Simultaneous kidney transplant plus weight loss surgery safe for obese patients

November 10, 2020

A kidney transplant is often denied to patients who are obese due to an increased risk of surgical complications, particularly infections. Surgeons at UI Heath -- the clinical and academic health enterprise of the University of Illinois Chicago -- have pioneered the use of robotic-assisted surgery for kidney transplants in obese patients to successfully reduce surgical complications. The procedure has opened up a life-saving door to patients who would otherwise be stuck on dialysis to treat their kidney disease, which carries its own serious risks.

The UIC team, led by Dr. Enrico Benedetti, professor and Warren H. Cole Chair of Surgery, has shown that robotic-assisted kidney transplant and weight loss surgery can be performed safely. Their results are published in the American Journal of Transplantation.

"Obesity is a major risk factor for kidney disease," said Dr. Pierpaolo Di Cocco, assistant professor of surgery at UIC and co-author of the paper. "Performing robotic-assisted weight loss surgery together with kidney transplant is the logical next step because with one surgery, we give the transplant a better shot at success because the weight loss the patient will experience helps improve cardiac function and reduce stress on the new organ."

"With this simultaneous surgical approach, we can address end-stage kidney disease obesity -- a major player in kidney disease -- at the same time with a single operation and a single course of anesthesia," said Dr. Tzvetanov, associate professor of surgery, chief of transplantation and a co-author on the paper.

Obesity is considered a worldwide epidemic, according to the World Health Organization. By 2030, the number of overweight and obese individuals worldwide is projected to reach 2.16 billion and 1.12 billion, respectively.

Obesity is a major risk factor for cardiovascular disease and diabetes, which in turn affects the progression of chronic kidney disease. Often patients are treated with dialysis for years before they receive a kidney transplant, which remains the best treatment for end-stage kidney disease. But for patients with obesity, a kidney transplant may not be approved.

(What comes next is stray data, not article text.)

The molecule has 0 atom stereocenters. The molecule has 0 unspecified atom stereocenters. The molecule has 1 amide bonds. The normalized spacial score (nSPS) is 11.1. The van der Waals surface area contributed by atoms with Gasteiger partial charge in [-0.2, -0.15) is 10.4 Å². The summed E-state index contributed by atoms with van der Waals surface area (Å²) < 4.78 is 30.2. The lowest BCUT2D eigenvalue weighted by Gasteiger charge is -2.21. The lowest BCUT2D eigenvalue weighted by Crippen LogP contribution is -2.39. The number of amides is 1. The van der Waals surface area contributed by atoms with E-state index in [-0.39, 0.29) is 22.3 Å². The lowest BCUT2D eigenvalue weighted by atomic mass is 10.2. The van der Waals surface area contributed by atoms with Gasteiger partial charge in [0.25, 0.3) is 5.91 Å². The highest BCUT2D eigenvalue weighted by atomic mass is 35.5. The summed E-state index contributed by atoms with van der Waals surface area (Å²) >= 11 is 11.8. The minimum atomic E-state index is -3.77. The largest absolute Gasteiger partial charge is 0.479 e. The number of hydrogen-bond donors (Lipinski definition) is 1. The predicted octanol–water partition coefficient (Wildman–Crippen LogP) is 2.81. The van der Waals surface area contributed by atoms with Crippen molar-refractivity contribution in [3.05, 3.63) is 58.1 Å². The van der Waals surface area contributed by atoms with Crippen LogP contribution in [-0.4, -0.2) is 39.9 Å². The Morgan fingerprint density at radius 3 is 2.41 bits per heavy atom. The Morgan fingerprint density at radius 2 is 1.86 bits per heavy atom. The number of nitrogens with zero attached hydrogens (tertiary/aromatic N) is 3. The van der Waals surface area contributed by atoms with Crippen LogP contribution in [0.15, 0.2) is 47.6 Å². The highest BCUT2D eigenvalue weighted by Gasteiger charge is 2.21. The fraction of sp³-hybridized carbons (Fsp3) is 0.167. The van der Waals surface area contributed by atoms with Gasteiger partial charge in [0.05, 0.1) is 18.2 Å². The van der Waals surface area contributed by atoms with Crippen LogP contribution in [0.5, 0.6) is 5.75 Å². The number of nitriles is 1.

Sleeve gastrectomy is a procedure that reduces the size of the stomach by approximately 75% and is one of the most common weight-loss surgeries.

Di Cocco and colleagues enrolled 20 patients into the study between 2012 and 2019. On average, patients had body mass indices, or BMI, of 44. A BMI of 30 or above is indicative of obesity.

Eleven patients received a robotic-assisted kidney transplant and sleeve gastrectomy and nine patients received robotic-assisted kidney transplantation alone.

All patients received weight-loss education and participated in a medically supervised weight loss program, which consisted of exercise and diet recommendations as well as visits with a multidisciplinary team of bariatric surgeons, nurse practitioners, medical consultants, dietitians, psychologists and exercise physiologists.

Patients who underwent both procedures were under anesthesia approximately 1 hour longer than those who underwent kidney transplantation alone. Two patients in the kidney transplant group experienced organ rejection at one year and three years post-surgery. No patients in the kidney-transplant-plus-sleeve-gastrectomy group experienced organ rejection.

A year after the surgery, BMI dropped an average of nine points in the group who received the combined robotic sleeve gastrectomy and robotic-assisted kidney transplants. The transplant-only group gained an average of two points. Patients in the dual-procedure group experienced a 50% drop in excess weight, approximately.

"While it is encouraging that patients can safely undergo both robotic-assisted kidney transplant and weight loss surgery safely, it will take more follow-up time for us to understand all the potential benefits of this procedure," Tsvetanov said.
-end-
Dr. Mario Spaggiari, Dr. Kiara Tulla, Kerim Kaylan, Dr. Mario Masrur, Dr. Chandra Hassan and Dr. Jorge Almario Alvarez, all of the UIC, are co-authors on the paper.

University of Illinois at Chicago

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